• “The British electorate will not vote for a party which adovcates reducing the role of the state, especially once they figure out that reducing the role of the state means increasing the role of personal self-reliance.”

    They ahve done once, I dont see why they wont do it again.

  • Euan

    Giles – why they won’t do it again? Because now they know that the reality of it is personal sacrifice and a degree of effort, that’s why.

    Surely the first time they did it they didn’t realise that was going to happen, and when they re-elected MT it was for no better reason than that there was no credible opposition?

  • Oliver Letwin is the best weapon New Labour have in their growing arsenal. He single-handedly scuppered William Hague’s 2001 election campaign in the opening stages by making a ludicrous tax cut pledge followed by a clever press distraction campaign to find him in hiding.

    Letwin, presently seems to exist to ensure Michael Howard will remain similarly unelectable, almost certain proof being his stubborn determination to remain a Merchant Banker with the ‘financial prototype european-federalists’ in spite of ostensibly being next in line as Chancellor of the Exchequer.

    Oliver knows where the power lies (whither Howard and Blair tomorrow?), and for him it is certainly not at Westminster, nor ever will be it would seem: [Try and read his recent speech on the EU given in deepest Dorsetshire…..creepy!] !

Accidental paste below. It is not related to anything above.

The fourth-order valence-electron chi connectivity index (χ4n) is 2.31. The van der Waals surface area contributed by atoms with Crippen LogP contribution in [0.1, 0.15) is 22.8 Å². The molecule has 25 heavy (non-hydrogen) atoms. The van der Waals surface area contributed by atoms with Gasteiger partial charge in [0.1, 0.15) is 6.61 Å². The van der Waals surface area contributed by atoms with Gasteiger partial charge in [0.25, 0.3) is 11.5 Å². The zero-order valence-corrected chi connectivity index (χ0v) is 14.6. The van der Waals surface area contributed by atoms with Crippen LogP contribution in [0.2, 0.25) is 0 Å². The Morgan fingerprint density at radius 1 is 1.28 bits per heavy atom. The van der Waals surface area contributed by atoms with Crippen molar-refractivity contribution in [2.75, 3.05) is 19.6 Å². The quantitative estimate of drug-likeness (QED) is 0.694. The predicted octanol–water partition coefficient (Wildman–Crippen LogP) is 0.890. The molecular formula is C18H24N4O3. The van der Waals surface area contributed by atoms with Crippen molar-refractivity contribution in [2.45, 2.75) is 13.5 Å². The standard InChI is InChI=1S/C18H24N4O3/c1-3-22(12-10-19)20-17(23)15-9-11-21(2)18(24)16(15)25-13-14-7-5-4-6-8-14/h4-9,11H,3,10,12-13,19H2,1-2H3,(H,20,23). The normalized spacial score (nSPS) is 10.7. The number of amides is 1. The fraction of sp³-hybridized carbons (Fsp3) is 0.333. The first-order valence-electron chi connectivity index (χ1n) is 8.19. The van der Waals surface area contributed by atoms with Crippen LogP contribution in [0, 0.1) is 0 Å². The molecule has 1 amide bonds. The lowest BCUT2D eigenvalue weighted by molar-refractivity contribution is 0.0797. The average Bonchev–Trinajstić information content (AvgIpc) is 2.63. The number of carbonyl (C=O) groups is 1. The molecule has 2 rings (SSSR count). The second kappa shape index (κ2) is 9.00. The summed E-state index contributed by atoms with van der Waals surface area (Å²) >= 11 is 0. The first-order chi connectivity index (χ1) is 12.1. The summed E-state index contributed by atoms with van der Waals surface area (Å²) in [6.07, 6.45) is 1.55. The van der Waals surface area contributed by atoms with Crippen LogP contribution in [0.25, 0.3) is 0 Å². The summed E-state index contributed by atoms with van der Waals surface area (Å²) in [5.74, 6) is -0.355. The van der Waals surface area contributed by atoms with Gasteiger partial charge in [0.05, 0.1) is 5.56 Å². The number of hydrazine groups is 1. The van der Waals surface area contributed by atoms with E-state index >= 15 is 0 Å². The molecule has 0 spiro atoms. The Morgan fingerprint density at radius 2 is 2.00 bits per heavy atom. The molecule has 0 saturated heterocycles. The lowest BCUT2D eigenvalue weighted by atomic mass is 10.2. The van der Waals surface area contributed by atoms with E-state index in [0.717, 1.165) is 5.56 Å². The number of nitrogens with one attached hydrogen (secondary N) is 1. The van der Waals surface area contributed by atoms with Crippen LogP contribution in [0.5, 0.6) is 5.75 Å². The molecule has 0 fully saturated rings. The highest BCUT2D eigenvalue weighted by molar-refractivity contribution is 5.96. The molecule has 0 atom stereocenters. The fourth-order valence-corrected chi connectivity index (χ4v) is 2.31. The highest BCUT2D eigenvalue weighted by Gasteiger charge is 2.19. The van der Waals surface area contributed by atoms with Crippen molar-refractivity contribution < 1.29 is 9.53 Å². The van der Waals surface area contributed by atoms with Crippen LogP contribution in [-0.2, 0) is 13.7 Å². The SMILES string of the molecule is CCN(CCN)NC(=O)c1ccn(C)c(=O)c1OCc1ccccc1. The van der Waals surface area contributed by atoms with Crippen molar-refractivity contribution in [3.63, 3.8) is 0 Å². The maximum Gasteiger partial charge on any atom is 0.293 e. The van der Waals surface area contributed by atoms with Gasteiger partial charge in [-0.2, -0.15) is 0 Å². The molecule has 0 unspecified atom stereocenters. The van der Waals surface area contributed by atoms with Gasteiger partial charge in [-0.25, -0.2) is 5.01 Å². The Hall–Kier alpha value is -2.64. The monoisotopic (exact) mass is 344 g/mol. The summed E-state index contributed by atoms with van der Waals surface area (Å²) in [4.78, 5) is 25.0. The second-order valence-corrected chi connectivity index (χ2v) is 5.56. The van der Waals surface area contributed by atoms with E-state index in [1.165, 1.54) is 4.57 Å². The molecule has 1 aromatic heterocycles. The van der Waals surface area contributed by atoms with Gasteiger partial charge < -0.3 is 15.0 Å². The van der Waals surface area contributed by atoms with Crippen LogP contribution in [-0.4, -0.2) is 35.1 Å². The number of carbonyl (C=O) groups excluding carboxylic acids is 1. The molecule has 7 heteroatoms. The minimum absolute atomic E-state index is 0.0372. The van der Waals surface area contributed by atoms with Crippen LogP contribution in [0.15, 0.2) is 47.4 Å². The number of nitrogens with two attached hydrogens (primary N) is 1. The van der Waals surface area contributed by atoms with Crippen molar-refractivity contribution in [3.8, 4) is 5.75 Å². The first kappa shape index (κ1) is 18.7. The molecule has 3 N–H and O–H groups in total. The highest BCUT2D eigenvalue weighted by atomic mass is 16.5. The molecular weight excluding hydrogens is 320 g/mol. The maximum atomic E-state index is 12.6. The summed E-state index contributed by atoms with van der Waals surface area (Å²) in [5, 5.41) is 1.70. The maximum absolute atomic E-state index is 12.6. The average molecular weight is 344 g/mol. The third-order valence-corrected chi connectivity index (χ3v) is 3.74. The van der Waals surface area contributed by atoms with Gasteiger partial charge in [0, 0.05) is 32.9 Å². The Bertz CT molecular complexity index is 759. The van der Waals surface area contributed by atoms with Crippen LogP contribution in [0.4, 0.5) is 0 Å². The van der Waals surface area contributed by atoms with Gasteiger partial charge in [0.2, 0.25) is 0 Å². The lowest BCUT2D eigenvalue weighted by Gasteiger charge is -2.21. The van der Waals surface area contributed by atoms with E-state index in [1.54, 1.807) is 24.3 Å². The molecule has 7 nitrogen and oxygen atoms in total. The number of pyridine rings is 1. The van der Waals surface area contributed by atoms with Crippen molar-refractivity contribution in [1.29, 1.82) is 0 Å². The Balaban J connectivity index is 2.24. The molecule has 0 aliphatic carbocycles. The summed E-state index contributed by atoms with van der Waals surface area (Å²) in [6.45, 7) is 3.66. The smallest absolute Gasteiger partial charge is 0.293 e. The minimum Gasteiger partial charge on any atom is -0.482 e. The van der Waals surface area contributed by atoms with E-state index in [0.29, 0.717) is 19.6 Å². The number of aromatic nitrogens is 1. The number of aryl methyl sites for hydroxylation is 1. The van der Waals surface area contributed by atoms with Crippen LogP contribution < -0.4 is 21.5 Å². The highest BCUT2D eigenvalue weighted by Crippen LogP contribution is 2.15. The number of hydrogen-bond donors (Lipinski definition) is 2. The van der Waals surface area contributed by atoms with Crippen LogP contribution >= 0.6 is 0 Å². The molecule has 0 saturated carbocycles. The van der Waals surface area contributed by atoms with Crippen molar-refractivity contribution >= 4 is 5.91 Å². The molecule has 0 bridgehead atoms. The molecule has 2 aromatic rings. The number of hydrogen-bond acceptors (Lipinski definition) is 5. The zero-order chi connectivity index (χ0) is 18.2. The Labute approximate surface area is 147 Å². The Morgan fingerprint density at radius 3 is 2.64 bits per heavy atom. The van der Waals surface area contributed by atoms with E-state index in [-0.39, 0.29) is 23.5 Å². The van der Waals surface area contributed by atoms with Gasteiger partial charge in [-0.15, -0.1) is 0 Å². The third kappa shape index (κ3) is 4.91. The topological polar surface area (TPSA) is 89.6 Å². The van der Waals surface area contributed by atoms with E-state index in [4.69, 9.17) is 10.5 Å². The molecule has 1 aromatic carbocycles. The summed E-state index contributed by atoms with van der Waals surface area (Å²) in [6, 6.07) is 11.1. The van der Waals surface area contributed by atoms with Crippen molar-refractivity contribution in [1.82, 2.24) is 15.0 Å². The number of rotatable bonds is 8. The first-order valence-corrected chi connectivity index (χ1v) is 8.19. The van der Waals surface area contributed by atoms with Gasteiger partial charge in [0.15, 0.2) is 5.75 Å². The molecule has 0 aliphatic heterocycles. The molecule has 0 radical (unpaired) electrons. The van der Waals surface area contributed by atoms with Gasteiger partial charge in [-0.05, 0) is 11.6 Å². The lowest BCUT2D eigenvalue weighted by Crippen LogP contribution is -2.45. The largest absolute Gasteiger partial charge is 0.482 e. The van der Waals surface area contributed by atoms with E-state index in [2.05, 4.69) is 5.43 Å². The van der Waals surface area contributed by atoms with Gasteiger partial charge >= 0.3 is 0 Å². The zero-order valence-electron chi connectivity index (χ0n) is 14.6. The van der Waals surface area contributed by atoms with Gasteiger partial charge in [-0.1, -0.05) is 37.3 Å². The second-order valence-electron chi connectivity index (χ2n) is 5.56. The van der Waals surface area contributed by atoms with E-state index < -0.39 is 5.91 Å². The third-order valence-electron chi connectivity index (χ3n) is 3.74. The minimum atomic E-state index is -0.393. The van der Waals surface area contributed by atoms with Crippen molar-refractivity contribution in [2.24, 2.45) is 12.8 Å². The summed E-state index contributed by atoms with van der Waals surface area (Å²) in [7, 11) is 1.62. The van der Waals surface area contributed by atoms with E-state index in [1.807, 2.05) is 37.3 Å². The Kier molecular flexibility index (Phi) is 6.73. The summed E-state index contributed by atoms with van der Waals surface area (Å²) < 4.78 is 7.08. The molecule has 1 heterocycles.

• Euan

    Michael – here’s a third alternative, somewhat but not completely tongue in cheek:

    A free society sometimes needs to be imposed via diktat. One thinks of Cromwell, who, although basically a military dictator, nevertheless laid the foundations for a free and prosperous nation which otherwise would probably not have developed. Or even, on a far lesser scale, Thatcher, who was not renowned for her inclusive approach to transforming society.

    I do not believe that the British people would ever knowingly elect a libertarian or even minarchist platform. Not, however, that I am suggesting a civil war is the only way, rather that a somewhat forceful government would be needed to “impose” freedom.

    I think people in general do not have any overwhleming desire to be free, but that they do prefer just to be left alone. The two aren’t the same. However, the average personal cost-benefit calculus probably yields tolerance of a degree of intervention/regulation/control in return for an easy life. As the life gets easier (i.e. less effort or responsibility needed), so the acceptable level of control increases.

  • Andrew Duffin

    I’ve said it before and I will say it again now – Letwin must go. He is no more than a Statist flack.

  • Guy Herbert

    A truly political Tory Party might not only promise to spend more on the totemic skoolzenospittles, but keep that promise, and still cut taxes and spending by attacking the bloated public payroll and benefits systems. (Gordon has shown the way by doing much the same thing in reverse: headline income tax and borrowing static, together with exploding real tax rates and spending.)

    I wish I believed that was the plan.